Seven Days In May, Fletcher Knebel and Charles W Bailey II, Harper and Row, 1962, 341 pp
Summary from Goodreads: "Gentleman Jim" Scott was a brilliant magnetic general. Like a lot of people, he believed the President was ruining the country. Unlike anyone else, he had the power to do something about it, something unprecedented and terrifying. Colonel "Jiggs" Casey was the marine who accidentally stumbled onto the plot. At first he refused to believe it; then he risked his life and career to inform the President. Jordan Lyman was President of the United States. By the time he was finally able to convince himself of the appalling truth, he had only seven days left to stop a brilliant, seemingly irresistible military plot to seize control of the government of the United States.
This was the #7 bestseller in 1962. I wasn't expecting much but it was great. A political thriller inspired by Cold War fears and possibly based on an actual incident.
For some reason I couldn't fathom, the authors (both news men in their day jobs) set the book in the early 1970s. That really dates it because the early 70s were not much like the way they were portrayed in the book.
The fictional President of the United States, fairly new in office, has managed to put together a disarmament agreement with the USSR intended to put an end to nuclear weapons. His popularity is at an all-time low in the polls. In contrast, that of the Chairman of the Joint Chiefs of Staff has soared. Even though the legislative branches have ratified the treaty, the American people and much of the military are afraid and doubtful that the Soviets will stick to the agreements, and expect WWIII will break out at any moment.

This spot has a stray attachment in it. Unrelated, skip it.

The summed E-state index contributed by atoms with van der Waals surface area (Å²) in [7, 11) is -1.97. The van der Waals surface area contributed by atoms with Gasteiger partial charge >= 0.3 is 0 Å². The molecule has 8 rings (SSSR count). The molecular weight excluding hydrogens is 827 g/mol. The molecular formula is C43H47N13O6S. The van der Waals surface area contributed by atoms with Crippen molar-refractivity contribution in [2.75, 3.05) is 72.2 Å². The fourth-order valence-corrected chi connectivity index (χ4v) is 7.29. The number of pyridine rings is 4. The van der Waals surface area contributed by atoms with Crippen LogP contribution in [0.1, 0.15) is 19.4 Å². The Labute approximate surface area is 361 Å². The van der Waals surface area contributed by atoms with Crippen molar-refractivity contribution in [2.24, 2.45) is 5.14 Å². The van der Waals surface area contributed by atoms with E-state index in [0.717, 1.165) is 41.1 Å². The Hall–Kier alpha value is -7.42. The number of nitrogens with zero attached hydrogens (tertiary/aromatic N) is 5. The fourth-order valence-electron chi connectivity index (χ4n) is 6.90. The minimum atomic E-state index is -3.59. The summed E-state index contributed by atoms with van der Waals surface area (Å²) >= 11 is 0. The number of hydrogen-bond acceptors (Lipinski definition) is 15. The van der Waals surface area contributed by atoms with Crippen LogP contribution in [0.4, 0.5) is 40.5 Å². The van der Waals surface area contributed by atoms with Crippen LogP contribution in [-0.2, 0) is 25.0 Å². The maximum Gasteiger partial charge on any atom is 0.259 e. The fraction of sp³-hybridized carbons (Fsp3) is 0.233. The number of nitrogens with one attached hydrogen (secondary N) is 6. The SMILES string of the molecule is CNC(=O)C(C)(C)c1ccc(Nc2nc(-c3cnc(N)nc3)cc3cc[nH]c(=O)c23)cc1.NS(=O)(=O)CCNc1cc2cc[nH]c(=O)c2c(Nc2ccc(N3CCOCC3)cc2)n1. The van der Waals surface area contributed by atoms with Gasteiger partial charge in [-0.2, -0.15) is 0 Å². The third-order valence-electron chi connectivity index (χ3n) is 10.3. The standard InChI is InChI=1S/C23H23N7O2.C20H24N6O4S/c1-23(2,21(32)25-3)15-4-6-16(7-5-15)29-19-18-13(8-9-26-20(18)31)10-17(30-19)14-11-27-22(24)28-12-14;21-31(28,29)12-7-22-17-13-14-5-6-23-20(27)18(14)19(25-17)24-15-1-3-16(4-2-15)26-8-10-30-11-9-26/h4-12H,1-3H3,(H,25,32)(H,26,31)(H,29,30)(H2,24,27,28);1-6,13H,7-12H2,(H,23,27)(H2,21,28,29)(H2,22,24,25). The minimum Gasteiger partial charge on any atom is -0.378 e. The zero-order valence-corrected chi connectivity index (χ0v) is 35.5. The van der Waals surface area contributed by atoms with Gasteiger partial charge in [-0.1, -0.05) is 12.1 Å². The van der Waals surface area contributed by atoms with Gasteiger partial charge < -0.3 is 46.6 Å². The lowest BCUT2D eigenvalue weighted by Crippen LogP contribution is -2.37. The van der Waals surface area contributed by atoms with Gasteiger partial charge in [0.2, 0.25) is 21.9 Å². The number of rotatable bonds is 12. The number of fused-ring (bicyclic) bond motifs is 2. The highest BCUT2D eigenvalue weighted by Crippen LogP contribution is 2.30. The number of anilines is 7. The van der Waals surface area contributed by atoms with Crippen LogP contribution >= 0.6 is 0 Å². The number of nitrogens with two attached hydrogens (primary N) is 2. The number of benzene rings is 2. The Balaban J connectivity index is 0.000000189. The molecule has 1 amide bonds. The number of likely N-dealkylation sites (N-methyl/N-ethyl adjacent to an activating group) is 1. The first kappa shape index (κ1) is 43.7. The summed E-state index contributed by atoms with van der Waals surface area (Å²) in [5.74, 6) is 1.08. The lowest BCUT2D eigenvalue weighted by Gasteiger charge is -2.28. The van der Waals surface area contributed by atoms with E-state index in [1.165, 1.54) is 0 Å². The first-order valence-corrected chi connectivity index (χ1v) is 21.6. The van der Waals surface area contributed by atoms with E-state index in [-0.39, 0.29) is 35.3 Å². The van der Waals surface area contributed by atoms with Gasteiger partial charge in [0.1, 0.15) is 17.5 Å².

This Joint Chiefs of Staff Chairman is organizing a military coup! The President gets wind of it and has seven days to stop it. Imagine, just imagine, if our military were running the country; something that has happened many times the world over, including at different times in the Roman Empire.
Once all the characters were in place ( and I had done my study of what and who the Joint Chiefs of Staff are), the story took off and was exciting, full of tension, and quite convincing.
High points for me:
1. Understanding the conflicts between the military and the Federal government.
2. The power of a President who actually believes in the Constitution and has the overall welfare of the citizens he governs as his prime concern.
3. The absolute agreement to follow orders, no matter what, in the military mindset.
This novel is quite relevant to today's concerns. I think most US citizens, of any political party, would do well to read it. It is a complement to that other 1962 bestseller, Fail-Safe. It has been enlightening to read both of these novels and then Voices From Chernobyl within a few months of each other. The novels demonstrate how much nuclear weapons were feared in the 1960s. Voices From Chernobyl shows how much our fear of nuclear power has receded into the background.
There is a movie. I will be watching it.
(Seven Days in May appears to be out of print currently. It is available in libraries and from used book sellers.)